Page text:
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March 11, 2007

Acura Bike Tour: Downtown, Koreatown, Trojantown

NOTE: For latecomers to this series Part 1 can be found here ( And includes the chapters about my day at the Quality of Life Expo. )

NOTE 2: For latecomers interested in my coverage of the 2007 Acura L.A. Bike Tour only, begin here.

After a nice downhill off the 6th St. Bridge we head north, west, and south, on Central Ave., 3rd St., and Los Angeles St..

The area along Los Angeles St., and eastward to the LA River, and between maybe Temple, on the north, and 7th on the south, encompased an area long known as LA's infamous Skidrow.

It was not always as bad as you hear.

Once there was a huge Transit Hub near 5th and Los Angeles, where all Mass Transit Bus Agencies, and even Greyhound Busses, came and went, until sometime in the 70's.

It had some fine eating there, too.

The underground  terminal was a mysterious, and entralling, place to a child, and later, teen with a vivid imagination, but toward the end signs of trouble had begun to show themselves, and change came to the area.

The area was also called The Warehouse District.

The homeless took over, and decay, and crime ruled the streets in some portions.


In recent years, City Hall, Law Enforcement, and Business Interests have begun to reclaim the area, by bringing residential lofts to long abandoned historic buildings all over the Downtown, and bringing in restuarants, clubs, and a developing Arts District, as well and, as we rode through, the homeless problem was barely discernable, for 1 day at least.

As we passed small groups of the areas poorer residents watching us, watching them, we then headed west on 7th, past the Jewelry District, the second-largest Jewelry District in the nation, after New York, and then up Figueroa to meet up with 6th St. again.


Seems that we were all being buttered up with all the flat riding, the 2 bridges notwithstanding. ;-D

There we are, turning west onto 6th, and suddenly things began to slow down a bit, as everyone who did not know what was coming either ended up struggling to change their gears, for the easy climb, resigned themselves to managing the climb at the gear they were in, or just saying "I Surrender!", and walking their trusty steed up the hill, over the freeway. ;-D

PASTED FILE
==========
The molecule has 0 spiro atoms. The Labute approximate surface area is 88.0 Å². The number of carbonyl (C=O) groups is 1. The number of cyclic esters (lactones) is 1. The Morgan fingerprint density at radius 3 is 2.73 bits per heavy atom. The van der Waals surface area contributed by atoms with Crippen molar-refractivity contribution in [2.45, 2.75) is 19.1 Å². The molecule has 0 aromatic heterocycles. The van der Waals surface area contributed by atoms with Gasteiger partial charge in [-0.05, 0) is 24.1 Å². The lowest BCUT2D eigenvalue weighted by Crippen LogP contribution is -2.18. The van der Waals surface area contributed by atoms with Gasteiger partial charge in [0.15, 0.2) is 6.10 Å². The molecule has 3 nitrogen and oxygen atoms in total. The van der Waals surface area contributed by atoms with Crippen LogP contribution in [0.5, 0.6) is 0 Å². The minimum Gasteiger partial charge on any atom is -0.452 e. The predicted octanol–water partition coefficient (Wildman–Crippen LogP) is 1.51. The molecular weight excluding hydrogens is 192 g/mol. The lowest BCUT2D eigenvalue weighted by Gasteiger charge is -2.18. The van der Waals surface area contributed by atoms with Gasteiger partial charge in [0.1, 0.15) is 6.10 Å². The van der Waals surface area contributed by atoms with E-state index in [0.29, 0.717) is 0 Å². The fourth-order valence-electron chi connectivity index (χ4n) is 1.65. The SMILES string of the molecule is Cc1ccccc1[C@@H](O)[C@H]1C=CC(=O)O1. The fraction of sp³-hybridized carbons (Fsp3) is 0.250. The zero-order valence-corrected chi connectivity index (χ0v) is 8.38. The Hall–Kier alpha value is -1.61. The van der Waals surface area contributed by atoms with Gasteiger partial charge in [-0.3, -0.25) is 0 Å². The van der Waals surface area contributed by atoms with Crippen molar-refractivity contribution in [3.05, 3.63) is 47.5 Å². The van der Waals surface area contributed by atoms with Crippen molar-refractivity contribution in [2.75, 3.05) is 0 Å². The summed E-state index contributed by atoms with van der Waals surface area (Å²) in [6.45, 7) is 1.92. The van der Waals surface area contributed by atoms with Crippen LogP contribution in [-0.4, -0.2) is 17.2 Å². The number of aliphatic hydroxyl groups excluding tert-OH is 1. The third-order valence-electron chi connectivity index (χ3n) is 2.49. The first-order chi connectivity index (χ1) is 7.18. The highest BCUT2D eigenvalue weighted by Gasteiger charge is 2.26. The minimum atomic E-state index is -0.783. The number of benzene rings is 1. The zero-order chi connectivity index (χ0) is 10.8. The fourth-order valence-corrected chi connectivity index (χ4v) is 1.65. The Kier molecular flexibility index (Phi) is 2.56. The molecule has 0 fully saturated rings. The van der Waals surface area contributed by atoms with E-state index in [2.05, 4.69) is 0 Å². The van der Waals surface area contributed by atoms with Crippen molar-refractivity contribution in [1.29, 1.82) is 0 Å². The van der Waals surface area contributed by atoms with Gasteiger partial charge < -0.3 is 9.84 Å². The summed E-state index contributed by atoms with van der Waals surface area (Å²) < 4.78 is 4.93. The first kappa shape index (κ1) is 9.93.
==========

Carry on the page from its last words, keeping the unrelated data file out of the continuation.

I switched gears in time and as I slowly conquered the hill, kept encouraging my fellows not to give up!

"Come on, You can do it! It ain't THAT hard, come on!" ;-D

What even I had forgotten was that 6th, as it heads west into Koreatown, has several hilly stretches, made tolerable by several downhills.


Just look that!

Block, after block, after block, of nothing but bicyclists as far as the I can C! ;-D

As I continued on my merry way I met some interesting folks.

There were the many cyclists out for their 1st Tour, and the men, and women, with funny hats.

There were the older men in their recumbents, and the men, and women, with their young children, on tandems, who got laughs out of my inquiring if the one in back ( The kid ) was doing all the work. ;-D


As we rode thru some residential areas we began to realize that the ride would soon be coming to an end.

With any ride that has so many participants there are always a few mishaps.

Cyclists crash into each other, or crash when going too fast on a crowded downhill.

People get so caught up in the experience, and gawking at the scenery, and matters are made more difficult by the fact that many cyclists are not used to riding in groups of other riders.

Bike_t17It is amazing that accidents are so few .

And then real tragedy strikes when you least expect it.

On Expostion Blvd., west of Vermont Ave. a few blocks short of finishing the ride, a bottleneck has developed.

As we get off our bikes, and walk past the police, fire truck, and ambulance, we see a downed bike, but no rider.

I later learn that the cyclist had suffered a heart attack, and died.

Unawares of the true nature of the scene we had just passed excitement built up as we again got on our bikes, and finished the ride.

Things slowed down again as we arrived at USC, and everyone got off their bikes to slowly walk into the after ride staging area.


Security kept urging us to not stop, but I pulled over to the left out of the the way of traffic and, pleading the cause of the "New Media", asked if i could take a shot for my blog.

The nice security lady thus announces, LOUDLY, i might add, and with humor in her voice....

"Don't stop, keep going... unless you are a blogger taking a picture, then you can stop for just a second! "

Hee, hee. ;-D

And so, after 2 hours, exactly, I had finished my 3rd Acura Bike Tour.

I was tired, but exhilirated, from the experience.

And proud, too, I might add, to have accomplished something that, once published on my Blog, would be something special in my 4 years of sharing my thoughts, and experiences.

Next up: The Medal, The Surprise, and The Networking.

March 11, 2007 in Riding Los Angeles County | Permalink


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